Will Obama's era of responsibility resonate with managers?

2009

With its criticism of the greed of some within the banking community but, more importantly, its call for a new era of responsibility by all, President Obama's inauguration address contained important messages for managers, employers and workers alike.

In his 21-minute speech, the new president invoked the ethic of hard work and entrepreneurship at the heart of the American dream but also spoke about the need for conciliation and sacrifice by employers and workers to get us through the current crisis.

"Our journey has never been one of shortcuts or settling for less. It has not been the path for the faint-hearted – for those who prefer leisure over work, or seek only the pleasures of riches and fame," he said.

"Rather, it has been the risk-takers, the doers, the makers of things – some celebrated but more often men and women obscure in their labour – who have carried us up the long, rugged path toward prosperity and freedom," he added.

He stressed that getting the economy out of its economic hole would require Americans to make the hard choices they had collectively failed to make in the past.

"Our time of standing pat, of protecting narrow interests and putting off unpleasant decisions – that time has surely passed. Starting today, we must pick ourselves up, dust ourselves off and begin again the work of remaking America," he told the crowds to widespread cheers.

While much of Obama's focus will clearly be on domestic issues, the priorities of his administration also presented opportunities for overseas businesses, an analysis by consultancy Deloitte has concluded.

Britain and the U.S, for example, share the world's largest foreign direct investment partnership, with UK investment sustaining approximately one million jobs in the U.S, it pointed out.

"With a significant proportion in financial services, the UK will be watching any regulatory steps taken by the Obama administration," it argued.

The UK is also one of the largest insurance markets in the world and so employers in this sector needed to be paying close attention to Obama's healthcare reforms and their possible ramifications, it advised.

"His plans to liberalise drug policies offer substantial market opportunities to large UK pharmaceutical companies. Improvement in the U.S consumer market due to stimulus measures is also anticipated to help improve UK trade and tourism," Deloitte added.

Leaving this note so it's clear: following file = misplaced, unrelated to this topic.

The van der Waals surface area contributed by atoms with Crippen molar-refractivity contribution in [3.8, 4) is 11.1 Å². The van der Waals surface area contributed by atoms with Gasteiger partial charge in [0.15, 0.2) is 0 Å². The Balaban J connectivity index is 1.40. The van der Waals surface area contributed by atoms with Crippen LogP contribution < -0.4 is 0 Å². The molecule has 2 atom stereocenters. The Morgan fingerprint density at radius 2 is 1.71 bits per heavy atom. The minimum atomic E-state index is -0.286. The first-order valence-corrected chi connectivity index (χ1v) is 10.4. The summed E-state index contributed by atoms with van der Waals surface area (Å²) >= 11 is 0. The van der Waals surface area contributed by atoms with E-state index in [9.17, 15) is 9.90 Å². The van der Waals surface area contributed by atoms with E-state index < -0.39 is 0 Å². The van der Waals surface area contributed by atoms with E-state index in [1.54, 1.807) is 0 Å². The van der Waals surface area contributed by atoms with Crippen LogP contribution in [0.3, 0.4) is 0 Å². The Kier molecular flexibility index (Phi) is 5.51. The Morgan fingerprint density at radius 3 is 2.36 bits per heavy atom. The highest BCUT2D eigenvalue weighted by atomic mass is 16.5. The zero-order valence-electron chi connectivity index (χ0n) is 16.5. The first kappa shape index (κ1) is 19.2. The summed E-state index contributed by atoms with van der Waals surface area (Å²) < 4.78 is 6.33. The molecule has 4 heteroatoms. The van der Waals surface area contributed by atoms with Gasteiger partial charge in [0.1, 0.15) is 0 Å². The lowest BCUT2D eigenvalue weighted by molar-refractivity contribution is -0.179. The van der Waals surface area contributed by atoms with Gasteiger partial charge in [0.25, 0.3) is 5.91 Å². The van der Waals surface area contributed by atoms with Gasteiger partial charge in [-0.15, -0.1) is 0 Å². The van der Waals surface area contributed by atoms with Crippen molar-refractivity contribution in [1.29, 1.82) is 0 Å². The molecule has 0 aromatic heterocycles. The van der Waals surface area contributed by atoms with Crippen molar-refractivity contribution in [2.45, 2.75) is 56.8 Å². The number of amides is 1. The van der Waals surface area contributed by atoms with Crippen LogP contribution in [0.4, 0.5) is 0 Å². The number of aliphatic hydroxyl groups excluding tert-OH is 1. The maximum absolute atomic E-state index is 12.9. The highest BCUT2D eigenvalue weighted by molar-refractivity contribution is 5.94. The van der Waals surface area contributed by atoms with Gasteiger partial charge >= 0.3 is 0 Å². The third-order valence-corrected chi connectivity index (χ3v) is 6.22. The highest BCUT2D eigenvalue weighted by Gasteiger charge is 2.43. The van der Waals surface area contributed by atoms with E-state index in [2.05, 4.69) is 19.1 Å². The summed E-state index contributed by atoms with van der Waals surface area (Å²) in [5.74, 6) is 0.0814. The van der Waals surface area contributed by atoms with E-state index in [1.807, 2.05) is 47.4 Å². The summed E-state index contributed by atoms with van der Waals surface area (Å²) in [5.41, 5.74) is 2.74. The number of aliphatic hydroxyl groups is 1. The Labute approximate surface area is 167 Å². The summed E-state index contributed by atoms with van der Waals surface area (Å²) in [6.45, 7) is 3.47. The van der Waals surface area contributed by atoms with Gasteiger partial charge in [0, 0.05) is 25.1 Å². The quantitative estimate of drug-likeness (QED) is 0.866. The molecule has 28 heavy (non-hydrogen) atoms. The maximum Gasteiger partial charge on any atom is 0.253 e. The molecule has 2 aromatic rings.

The healthcare reforms, assuming they becoming a reality, also offered opportunities to foreign companies.

For example, Obama's plans to relax restrictions on cheaper drugs imports from around the world could give an opportunity to countries such as India to participate in a market from which they were largely excluded in the past, the Deloitte research argued.

"Large European pharmaceutical firms may be able to market their drugs in the United States, especially if there is increased cooperation between the US Food and Drug Administration and the European Union," it added.

"Companies in Germany and Japan, producers of medical devices, and firms in India and Germany, which have strong medical IT experience, could also be beneficiaries," it continued, with the Indian "medical tourism" market also likely to benefit.

Obama's commitment to tackling climate change and alternative energy sources, in marked contrast to the Bush administration, also brought opportunities with it.

"Those that can hit the ground running when the Obama administration implements its green initiatives will benefit most," said Greg Pellegrino, Deloitte Touche Tohmatsu global public sector leader.

There should, for example, be significant opportunities for those countries with highly developed solar and wind sectors such as Germany, Japan, and Spain, while even countries with nuclear technology and expertise such as France might benefit.

And Obama's support of clean coal technology could potentially help developing countries dependent on coal, such as India and China.

Obama's "New Deal"-style focus on public and infrastructure projects could also provide opportunities for countries with a proven track record in delivering such projects.

This could apply too to countries with strong experience in technology infrastructure and countries that had a border with the U.S, argued Pellegrino.

"Even if an American stimulus package is expected to target the US, there is a strong feeling that an infrastructure plan of this enormity will draw on domestic and foreign players. This is especially true in light of Obama's commitment to promote cost-efficiency," said Pellegrino.

"This opportunity may be even greater for those countries with strong experience in technology. Spain, for example, could be a beneficiary with its strong record in mobile and fixed networks," he suggested.

And the use of public-private partnerships, though still controversial in the UK, could also offer lessons to the U.S.

Then there was simply the tone and image Obama presented to the world. Already it was clear the Obama administration would be much more open to external ideas, and even ideas from other countries, argued Pellegrino.

Similarly, Obama's efforts to rebuild confidence in the global economy could in turn have a positive effect on financial services, the housing sector, and on exporting and manufacturing countries around the world.

"Any uptick in U.S purchasing power is good news, and it can also boost tourism and international investment," said Pellegrino.

"Obama will foster international cooperation to stimulate trade despite fears over renegotiated treaties, trade barriers, preferential treatment for U.S companies, and a reduced reliance on imported resources such as oil," he argued.

"This will allow greater access to markets and business opportunities by emphasising diplomacy and helping to ease tensions between countries," he added.

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